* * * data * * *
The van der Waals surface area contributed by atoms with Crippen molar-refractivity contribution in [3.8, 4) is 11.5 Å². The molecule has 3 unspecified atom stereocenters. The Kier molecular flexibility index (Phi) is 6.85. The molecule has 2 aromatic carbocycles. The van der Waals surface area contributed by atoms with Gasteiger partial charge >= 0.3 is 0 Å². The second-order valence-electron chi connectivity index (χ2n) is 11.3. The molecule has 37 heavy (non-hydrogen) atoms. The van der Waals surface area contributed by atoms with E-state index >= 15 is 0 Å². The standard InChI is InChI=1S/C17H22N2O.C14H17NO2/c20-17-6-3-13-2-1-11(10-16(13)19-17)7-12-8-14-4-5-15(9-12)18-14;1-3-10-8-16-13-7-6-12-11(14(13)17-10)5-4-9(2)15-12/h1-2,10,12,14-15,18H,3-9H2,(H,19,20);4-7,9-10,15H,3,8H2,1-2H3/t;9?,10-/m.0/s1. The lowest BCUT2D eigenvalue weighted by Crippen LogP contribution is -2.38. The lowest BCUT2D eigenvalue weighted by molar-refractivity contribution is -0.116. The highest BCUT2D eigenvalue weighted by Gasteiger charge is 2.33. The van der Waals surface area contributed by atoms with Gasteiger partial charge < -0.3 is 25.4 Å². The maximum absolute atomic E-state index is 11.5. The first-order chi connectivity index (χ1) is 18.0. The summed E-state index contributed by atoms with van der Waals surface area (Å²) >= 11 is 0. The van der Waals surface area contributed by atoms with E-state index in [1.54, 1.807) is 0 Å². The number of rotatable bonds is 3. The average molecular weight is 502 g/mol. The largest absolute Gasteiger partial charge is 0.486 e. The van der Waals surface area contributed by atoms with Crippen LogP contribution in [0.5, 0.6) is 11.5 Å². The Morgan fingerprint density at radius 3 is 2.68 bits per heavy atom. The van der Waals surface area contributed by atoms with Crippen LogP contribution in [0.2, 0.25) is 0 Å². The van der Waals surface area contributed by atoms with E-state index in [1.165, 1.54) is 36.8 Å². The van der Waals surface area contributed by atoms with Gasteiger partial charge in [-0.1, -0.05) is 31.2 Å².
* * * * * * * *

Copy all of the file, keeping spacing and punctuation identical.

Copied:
The van der Waals surface area contributed by atoms with Crippen molar-refractivity contribution in [3.8, 4) is 11.5 Å². The molecule has 3 unspecified atom stereocenters. The Kier molecular flexibility index (Phi) is 6.85. The molecule has 2 aromatic carbocycles. The van der Waals surface area contributed by atoms with Gasteiger partial charge >= 0.3 is 0 Å². The second-order valence-electron chi connectivity index (χ2n) is 11.3. The molecule has 37 heavy (non-hydrogen) atoms. The van der Waals surface area contributed by atoms with E-state index >= 15 is 0 Å². The standard InChI is InChI=1S/C17H22N2O.C14H17NO2/c20-17-6-3-13-2-1-11(10-16(13)19-17)7-12-8-14-4-5-15(9-12)18-14;1-3-10-8-16-13-7-6-12-11(14(13)17-10)5-4-9(2)15-12/h1-2,10,12,14-15,18H,3-9H2,(H,19,20);4-7,9-10,15H,3,8H2,1-2H3/t;9?,10-/m.0/s1. The lowest BCUT2D eigenvalue weighted by Crippen LogP contribution is -2.38. The lowest BCUT2D eigenvalue weighted by molar-refractivity contribution is -0.116. The highest BCUT2D eigenvalue weighted by Gasteiger charge is 2.33. The van der Waals surface area contributed by atoms with Gasteiger partial charge < -0.3 is 25.4 Å². The maximum absolute atomic E-state index is 11.5. The first-order chi connectivity index (χ1) is 18.0. The summed E-state index contributed by atoms with van der Waals surface area (Å²) >= 11 is 0. The van der Waals surface area contributed by atoms with E-state index in [1.54, 1.807) is 0 Å². The number of rotatable bonds is 3. The average molecular weight is 502 g/mol. The largest absolute Gasteiger partial charge is 0.486 e. The van der Waals surface area contributed by atoms with Crippen LogP contribution in [0.5, 0.6) is 11.5 Å². The Morgan fingerprint density at radius 3 is 2.68 bits per heavy atom. The van der Waals surface area contributed by atoms with Crippen LogP contribution in [0.2, 0.25) is 0 Å². The van der Waals surface area contributed by atoms with E-state index in [1.165, 1.54) is 36.8 Å². The van der Waals surface area contributed by atoms with Gasteiger partial charge in [-0.1, -0.05) is 31.2 Å².